NOW | Charles Avery, Aurelian Froment, Anya Gallaccio, Roger Hiorns, Peles Empire, Zineb Sedira
Fifth instalment in the series of contemporary art exhibitions is centred on a major survey of work by Anya Gallaccio
First among equals in this fifth instalment of the Scottish National Gallery of Modern Art's NOW series – which, in six parts with six artists in each, explores the work of well-known contemporary visual artists, particularly those associated with Scotland – is Anya Gallaccio. The Paisley-born sometime Turner Prize nominee's work fills four rooms of the show, and bears a particularly striking quality which ensures it's bound to be photographed and shared around by visitors.
In which case, it feels only fair to give prominent space to those showing alongside her first of all, for each of the well-curated sets of work here offers an unusual view of what might be possible in a gallery environment. The common theme, we are told, is their 'shared interest in the transformation of materials', a rather vague hook which nevertheless offers something different behind every door.
In the hall of the gallery wing where NOW is situated, Peles Empire (the German artists Katharina Stover and Barbara Wolff) have created 'Flat Moods', a new piece which is all around us; apparently taken from detritus associated with this gallery, they have turned photographic images into floor-to-ceiling wallpaper coverings and printed Jesmonite panel reliefs which have a transformative effect on the viewer's sense of the dimensions in the space, and give a new perspective upon what it is to 'view' something in a gallery environment.
The accompanying text recognises Zineb Sedira as a French-born Algerian living in England, and makes clear that a theme of identity exists in her work. Her photographs, however, bear an almost abstract visual sensibility, prints of silos, warehouses and patches of ground which bear the traces of the sugar industry, alongside a boat's anchor and propeller cast in pure sugar. Each is gorgeous and enticing to look at, but also mounts an uncomfortable juxtaposition between the relative ease of transporting goods internationally compared to the passage of human beings.
There's a mathematical rigidity to Charles Avery's piece, an extension of his Islanders series, which places a work of film and sculpture on top of a uniform carpet of six-sided tiles, a whirring old projector showing fluttering imaginary 'insects' swirling in uniform patterns against the cage-like shadow of a cube frame displayed on a plinth before the wall. It's a complex piece, even somewhat fiddly in its appearance, but its play with being both a three-dimensional and a two-dimensional work at the same time is curious. Furthermore, a sense becomes clear after watching it for a few minutes of the implied regularity of instinctive, cultural and even algorithmic behaviour.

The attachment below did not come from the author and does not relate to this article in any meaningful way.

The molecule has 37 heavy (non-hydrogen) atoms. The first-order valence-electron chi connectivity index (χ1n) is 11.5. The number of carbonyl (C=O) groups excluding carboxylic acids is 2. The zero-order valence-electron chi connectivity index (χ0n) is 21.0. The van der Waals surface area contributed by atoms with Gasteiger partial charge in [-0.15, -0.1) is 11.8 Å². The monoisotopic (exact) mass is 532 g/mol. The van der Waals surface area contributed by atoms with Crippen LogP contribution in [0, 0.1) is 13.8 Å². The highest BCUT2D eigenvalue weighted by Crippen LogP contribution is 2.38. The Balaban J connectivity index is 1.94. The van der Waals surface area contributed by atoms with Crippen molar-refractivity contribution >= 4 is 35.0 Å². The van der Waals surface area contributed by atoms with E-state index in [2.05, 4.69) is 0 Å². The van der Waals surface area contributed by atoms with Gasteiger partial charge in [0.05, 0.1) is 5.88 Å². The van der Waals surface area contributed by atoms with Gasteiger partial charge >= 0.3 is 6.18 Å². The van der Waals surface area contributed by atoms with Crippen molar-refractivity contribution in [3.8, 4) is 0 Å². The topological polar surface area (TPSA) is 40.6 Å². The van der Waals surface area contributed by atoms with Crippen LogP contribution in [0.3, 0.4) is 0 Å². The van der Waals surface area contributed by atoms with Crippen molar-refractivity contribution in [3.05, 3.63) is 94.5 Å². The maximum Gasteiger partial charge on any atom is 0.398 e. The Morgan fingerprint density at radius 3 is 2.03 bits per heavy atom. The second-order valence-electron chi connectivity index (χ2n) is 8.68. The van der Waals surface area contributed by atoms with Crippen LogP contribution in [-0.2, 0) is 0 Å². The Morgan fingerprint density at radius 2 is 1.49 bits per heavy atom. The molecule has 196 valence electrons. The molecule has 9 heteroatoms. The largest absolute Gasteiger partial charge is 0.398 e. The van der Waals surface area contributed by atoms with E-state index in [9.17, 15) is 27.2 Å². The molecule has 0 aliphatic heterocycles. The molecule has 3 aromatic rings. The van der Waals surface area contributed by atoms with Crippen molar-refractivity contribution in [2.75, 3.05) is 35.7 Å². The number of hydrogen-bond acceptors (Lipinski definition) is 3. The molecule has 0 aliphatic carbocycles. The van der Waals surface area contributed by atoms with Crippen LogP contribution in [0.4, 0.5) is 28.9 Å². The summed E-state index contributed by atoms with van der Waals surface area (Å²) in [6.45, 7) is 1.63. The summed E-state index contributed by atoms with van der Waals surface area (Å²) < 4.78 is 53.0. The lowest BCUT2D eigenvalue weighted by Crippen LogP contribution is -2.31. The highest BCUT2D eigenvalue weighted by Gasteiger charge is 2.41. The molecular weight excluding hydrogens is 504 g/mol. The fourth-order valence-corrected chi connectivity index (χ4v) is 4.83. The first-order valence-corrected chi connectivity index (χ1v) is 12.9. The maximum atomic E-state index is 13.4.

French-born, Edinburgh-based Aurelien Froment's room is atmospheric in semi-darkness, yet the juxtaposition of two discrete pieces of work jars slightly. On one side, twenty metres of rope has been tangled, arranged and knotted on the wall, with separate loops dyed different, neon-effect colours to create the effect that these are separate pieces of cord.
Apocalypse, meanwhile, is a moving image record of the 14th century Apocalypse Tapestry of Angers (the town in which Froment was born) juxtaposed with a recorded interpretation of and commentary upon the Book of Revelation – the source material for the tapestry – written by Canadian poet Steven McCaffery. This pairing within the piece is evocative, although the contrast within the room means each work threatens to overpower the other.
With no context, Roger Hiorns' 'sculptures' and 'paintings' seem like some form of beautiful scam, an arrangement of obsolete items – a jet engine, an x-ray machine, a park bench – placed on the ground, and lightly paint-smeared chunks of board which appear as though they've been cut from the wall of a house in mid-redecoration and hung on the wall. Context and deeper investigation is everything, however; the sculptural pieces are only fully 'activated' as part of a performance, with a naked young man and a naked flame juxtaposed alongside them, and the paintings are smeared, somewhat alarmingly, with the brain matter of cows.
In many ways each piece works if you take it as it comes, as a monument to the residual artefacts of progress, but to perceive them all with the intended organic qualities is to feel a deeper resonance about the impermanence of flesh and technology. Each of these preceding rooms offers something unusual and stimulating, yet each feels like only a starter bite next to Gallaccio's main course.
Her work takes in fearsome, mirror-effect slabs of obsidian mounted on the wall and a delicate screen of the same material; a room full of plinths venerating the melted down ceramic remains of a past work, alongside abstract paintings using minerals dug from the soil of the United States of America; and a hanging arrangement of gerbera daisies and – most strikingly – a carpet made from the heads of hundreds, if not thousands, of red roses, which will doubtless wilt and corrode as the exhibition goes on. Again, the sense is of impermanence, of the transience of art and human intent, but of a celebration of what can be constructed and loved in the moment.
NOW | Charles Avery, Aurelian Froment, Anya Gallaccio, Roger Hiorns, Peles Empire, Zineb Sedira is at the Scottish National Gallery of Modern Art, Edinburgh, until Sun 22 Sep.